Book Links

Add A Milky Way Home on Goodreads.

Purchase A Milky Way Home:

About the Author

Hsinju Chen grew up in New Taipei City and currently resides in Illinois, where they are pursuing a PhD in electrical and computer engineering. She writes prose with fragments of Taiwanese experiences and loves languages in all shapes and forms. When they are not dreaming up stories or reading queer literature, they are busy studying the workings of the universe.

Author Links:

Thanks for reading this interview! If you’re enjoying my Taiwanese American Heritage Week posts and would like to show your appreciation by tossing a coin to your blogger, please consider donating that coin to Ren Kanoelani, a Kanaka Maoli (Native Hawaiian), Taiwanese, and Japanese friend who needs help with rent payments during this Asian American Native Hawaiian and Pacific Islander Heritage Month. Thanks!

[Blog Tour] Favorite Quotes from Lakelore by Anna-Marie McLemore

Hello again! This is part 2 of my tour stop for the Lakelore book tour hosted by Colored Pages. You can find all the info about the book and my review in the first part.

Today, I’m presenting some of my favorite quotes from Lakelore that I found resonated with my experiences and/or were just beautiful to behold. These are spoiler-free, so don’t worry!

Quote #1

I planned to help them hide out behind the rocks. Then I saw the first flicker of iridescent blue lift off the water. It fluttered through the air, a slice of lake-silver wafting like a leaf. Then another followed it. Then a few more, then a dozen. Then a hundred, each of them like a butterfly with its wings made of water. Then a whole flock of blue-green and silver-blue wings, their backs shining like the surface of the lake. They spooled away like they always did, showing me the dark underneath the water.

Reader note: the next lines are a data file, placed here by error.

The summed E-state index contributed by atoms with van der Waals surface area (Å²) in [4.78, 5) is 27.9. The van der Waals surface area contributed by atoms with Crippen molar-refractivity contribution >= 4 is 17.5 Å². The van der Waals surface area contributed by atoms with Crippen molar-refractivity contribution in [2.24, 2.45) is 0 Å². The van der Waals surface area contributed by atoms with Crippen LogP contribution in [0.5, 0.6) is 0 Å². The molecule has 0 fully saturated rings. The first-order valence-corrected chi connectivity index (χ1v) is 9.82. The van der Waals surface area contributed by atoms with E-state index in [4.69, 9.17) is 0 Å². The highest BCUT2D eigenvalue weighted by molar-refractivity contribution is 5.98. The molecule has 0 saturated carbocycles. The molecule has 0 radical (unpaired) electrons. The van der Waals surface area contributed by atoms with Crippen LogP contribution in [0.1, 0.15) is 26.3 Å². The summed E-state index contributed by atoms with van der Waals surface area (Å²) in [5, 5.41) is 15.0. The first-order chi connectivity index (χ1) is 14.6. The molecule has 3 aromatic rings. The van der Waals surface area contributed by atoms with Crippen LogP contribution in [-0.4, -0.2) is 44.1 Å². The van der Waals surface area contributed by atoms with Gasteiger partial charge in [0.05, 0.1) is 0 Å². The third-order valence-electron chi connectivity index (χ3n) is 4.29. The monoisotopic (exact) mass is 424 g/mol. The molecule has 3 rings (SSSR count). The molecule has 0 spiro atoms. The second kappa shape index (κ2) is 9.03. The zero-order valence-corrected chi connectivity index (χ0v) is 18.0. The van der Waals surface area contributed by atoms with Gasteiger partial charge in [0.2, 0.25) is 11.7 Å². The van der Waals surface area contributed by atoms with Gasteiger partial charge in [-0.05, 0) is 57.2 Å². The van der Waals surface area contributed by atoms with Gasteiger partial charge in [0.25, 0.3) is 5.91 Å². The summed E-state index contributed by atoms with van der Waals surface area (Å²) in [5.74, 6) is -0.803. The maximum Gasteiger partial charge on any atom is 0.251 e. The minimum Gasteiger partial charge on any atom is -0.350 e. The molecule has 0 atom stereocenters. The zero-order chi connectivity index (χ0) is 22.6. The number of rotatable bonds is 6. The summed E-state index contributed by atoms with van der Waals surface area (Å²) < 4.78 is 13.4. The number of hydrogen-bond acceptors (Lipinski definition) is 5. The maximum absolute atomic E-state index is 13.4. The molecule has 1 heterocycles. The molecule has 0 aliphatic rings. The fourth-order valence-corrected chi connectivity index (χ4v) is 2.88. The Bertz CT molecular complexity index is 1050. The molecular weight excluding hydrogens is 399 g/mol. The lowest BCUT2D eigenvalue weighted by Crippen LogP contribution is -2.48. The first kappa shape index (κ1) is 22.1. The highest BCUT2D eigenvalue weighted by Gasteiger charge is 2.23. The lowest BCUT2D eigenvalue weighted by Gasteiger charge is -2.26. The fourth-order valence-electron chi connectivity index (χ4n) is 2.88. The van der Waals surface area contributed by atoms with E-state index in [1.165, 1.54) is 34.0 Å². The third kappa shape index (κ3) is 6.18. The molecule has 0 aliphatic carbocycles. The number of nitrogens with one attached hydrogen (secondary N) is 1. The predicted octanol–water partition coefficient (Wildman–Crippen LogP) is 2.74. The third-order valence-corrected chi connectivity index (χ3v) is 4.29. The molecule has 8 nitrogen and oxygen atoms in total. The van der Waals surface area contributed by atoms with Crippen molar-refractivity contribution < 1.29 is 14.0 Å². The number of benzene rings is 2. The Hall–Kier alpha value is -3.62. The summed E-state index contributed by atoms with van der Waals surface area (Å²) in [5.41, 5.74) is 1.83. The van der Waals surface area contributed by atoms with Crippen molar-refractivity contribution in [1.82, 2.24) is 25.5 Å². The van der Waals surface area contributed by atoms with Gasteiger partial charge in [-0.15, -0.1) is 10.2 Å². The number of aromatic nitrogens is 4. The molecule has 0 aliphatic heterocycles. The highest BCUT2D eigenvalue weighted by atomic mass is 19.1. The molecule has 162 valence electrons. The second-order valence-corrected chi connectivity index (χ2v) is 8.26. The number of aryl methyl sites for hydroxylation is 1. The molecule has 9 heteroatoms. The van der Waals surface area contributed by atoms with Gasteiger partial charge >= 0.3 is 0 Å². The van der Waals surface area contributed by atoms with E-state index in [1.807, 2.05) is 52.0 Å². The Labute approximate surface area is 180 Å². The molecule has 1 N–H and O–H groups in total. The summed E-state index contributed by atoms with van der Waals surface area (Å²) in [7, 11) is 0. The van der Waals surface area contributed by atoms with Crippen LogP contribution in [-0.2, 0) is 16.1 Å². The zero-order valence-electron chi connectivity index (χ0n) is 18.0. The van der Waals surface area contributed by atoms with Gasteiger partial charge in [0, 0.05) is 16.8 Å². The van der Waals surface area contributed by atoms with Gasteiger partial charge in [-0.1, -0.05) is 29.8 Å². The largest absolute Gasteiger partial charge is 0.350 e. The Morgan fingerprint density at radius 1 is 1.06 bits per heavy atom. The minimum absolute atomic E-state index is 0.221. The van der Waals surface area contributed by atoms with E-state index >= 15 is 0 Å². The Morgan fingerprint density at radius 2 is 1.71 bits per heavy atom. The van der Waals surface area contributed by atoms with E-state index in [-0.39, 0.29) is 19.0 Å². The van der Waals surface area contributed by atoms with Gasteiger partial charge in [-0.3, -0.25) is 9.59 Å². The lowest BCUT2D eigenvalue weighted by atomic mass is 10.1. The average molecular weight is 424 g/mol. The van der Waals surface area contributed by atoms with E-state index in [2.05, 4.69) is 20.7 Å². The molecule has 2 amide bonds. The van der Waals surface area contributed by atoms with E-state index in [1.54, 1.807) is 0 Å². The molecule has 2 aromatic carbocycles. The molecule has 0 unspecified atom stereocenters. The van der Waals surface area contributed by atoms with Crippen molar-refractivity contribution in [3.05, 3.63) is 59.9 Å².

Quote #2

I look up, and track that rush of blue. First I take in what it is as it crosses the sky, a spotted fish with a feathered tail that looks blade sharp . Then I take in that the sky is no longer daylight-gray, but purple, dark as the rind of an eggplant. The fish swims through that sky like it’s water. Ocean plants twist up toward that sky. A starfish with blue swallowtail wings rustles the stalks. The sky ripples with threads of light like sun bowing on the bottom of a pool. The memory of what this boy once showed me brushes against my neck.


Quote #3

Lore’s glance catches on my wrist. They give my watch a weird look. No one our age wears watches, and I know that. But I’ve also noticed that wearing a man’s watch signals something to people looking at me that they don’t even register. It makes it more likely that they’ll call me him instead of her, and while him might not be quite right, it’s a whole sky closer to right than her. That’s worth my friends telling me that an analog watch makes me look about a thousand years old.


Quote #4

What I don’t say , what I want to say: All my friends liked me. And most of them even stuck with me when I came out (and those who didn’t, I chose to forget their names). I was the one they asked what shirts to wear on first dates, what were the best grocery stores to buy flowers to bring their mothers after they stayed out too late. But I don’t hear from most of them. I’m the kind of friend that’s fun when I’m there and forgettable when I’m not.


Quote #5